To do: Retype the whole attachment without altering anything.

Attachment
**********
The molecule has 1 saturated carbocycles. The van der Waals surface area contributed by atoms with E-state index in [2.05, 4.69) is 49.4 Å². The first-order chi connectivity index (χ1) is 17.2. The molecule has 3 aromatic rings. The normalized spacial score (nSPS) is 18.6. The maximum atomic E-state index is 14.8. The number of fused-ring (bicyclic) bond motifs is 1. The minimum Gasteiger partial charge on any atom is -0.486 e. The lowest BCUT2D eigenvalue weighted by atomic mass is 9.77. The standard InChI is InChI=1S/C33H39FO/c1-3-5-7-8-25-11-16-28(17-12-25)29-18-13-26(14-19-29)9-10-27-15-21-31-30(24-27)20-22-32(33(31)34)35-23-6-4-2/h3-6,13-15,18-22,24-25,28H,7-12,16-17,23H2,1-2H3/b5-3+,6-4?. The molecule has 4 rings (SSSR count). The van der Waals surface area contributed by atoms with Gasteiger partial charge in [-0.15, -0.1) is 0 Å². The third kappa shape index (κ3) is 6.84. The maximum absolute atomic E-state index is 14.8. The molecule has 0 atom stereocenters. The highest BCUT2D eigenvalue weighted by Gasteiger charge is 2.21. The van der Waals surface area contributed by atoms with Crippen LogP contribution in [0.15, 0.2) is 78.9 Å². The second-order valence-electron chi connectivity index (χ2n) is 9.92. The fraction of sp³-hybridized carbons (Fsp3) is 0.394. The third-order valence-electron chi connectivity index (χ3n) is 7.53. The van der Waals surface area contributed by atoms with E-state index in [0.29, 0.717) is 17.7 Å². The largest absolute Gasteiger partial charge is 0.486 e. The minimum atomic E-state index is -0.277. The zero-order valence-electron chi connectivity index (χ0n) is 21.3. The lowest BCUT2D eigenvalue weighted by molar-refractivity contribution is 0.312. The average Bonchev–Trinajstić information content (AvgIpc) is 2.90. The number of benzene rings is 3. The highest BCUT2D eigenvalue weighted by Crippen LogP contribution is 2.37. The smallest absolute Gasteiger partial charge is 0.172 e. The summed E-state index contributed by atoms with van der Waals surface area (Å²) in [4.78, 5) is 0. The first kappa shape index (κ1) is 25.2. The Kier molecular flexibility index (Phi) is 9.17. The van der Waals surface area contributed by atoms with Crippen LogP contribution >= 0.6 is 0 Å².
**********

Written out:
The molecule has 1 saturated carbocycles. The van der Waals surface area contributed by atoms with E-state index in [2.05, 4.69) is 49.4 Å². The first-order chi connectivity index (χ1) is 17.2. The molecule has 3 aromatic rings. The normalized spacial score (nSPS) is 18.6. The maximum atomic E-state index is 14.8. The number of fused-ring (bicyclic) bond motifs is 1. The minimum Gasteiger partial charge on any atom is -0.486 e. The lowest BCUT2D eigenvalue weighted by atomic mass is 9.77. The standard InChI is InChI=1S/C33H39FO/c1-3-5-7-8-25-11-16-28(17-12-25)29-18-13-26(14-19-29)9-10-27-15-21-31-30(24-27)20-22-32(33(31)34)35-23-6-4-2/h3-6,13-15,18-22,24-25,28H,7-12,16-17,23H2,1-2H3/b5-3+,6-4?. The molecule has 4 rings (SSSR count). The van der Waals surface area contributed by atoms with Gasteiger partial charge in [-0.15, -0.1) is 0 Å². The third kappa shape index (κ3) is 6.84. The maximum absolute atomic E-state index is 14.8. The molecule has 0 atom stereocenters. The highest BCUT2D eigenvalue weighted by Gasteiger charge is 2.21. The van der Waals surface area contributed by atoms with Crippen LogP contribution in [0.15, 0.2) is 78.9 Å². The second-order valence-electron chi connectivity index (χ2n) is 9.92. The fraction of sp³-hybridized carbons (Fsp3) is 0.394. The third-order valence-electron chi connectivity index (χ3n) is 7.53. The van der Waals surface area contributed by atoms with E-state index in [0.29, 0.717) is 17.7 Å². The largest absolute Gasteiger partial charge is 0.486 e. The minimum atomic E-state index is -0.277. The zero-order valence-electron chi connectivity index (χ0n) is 21.3. The lowest BCUT2D eigenvalue weighted by molar-refractivity contribution is 0.312. The average Bonchev–Trinajstić information content (AvgIpc) is 2.90. The number of benzene rings is 3. The highest BCUT2D eigenvalue weighted by Crippen LogP contribution is 2.37. The smallest absolute Gasteiger partial charge is 0.172 e. The summed E-state index contributed by atoms with van der Waals surface area (Å²) in [4.78, 5) is 0. The first kappa shape index (κ1) is 25.2. The Kier molecular flexibility index (Phi) is 9.17. The van der Waals surface area contributed by atoms with Crippen LogP contribution >= 0.6 is 0 Å².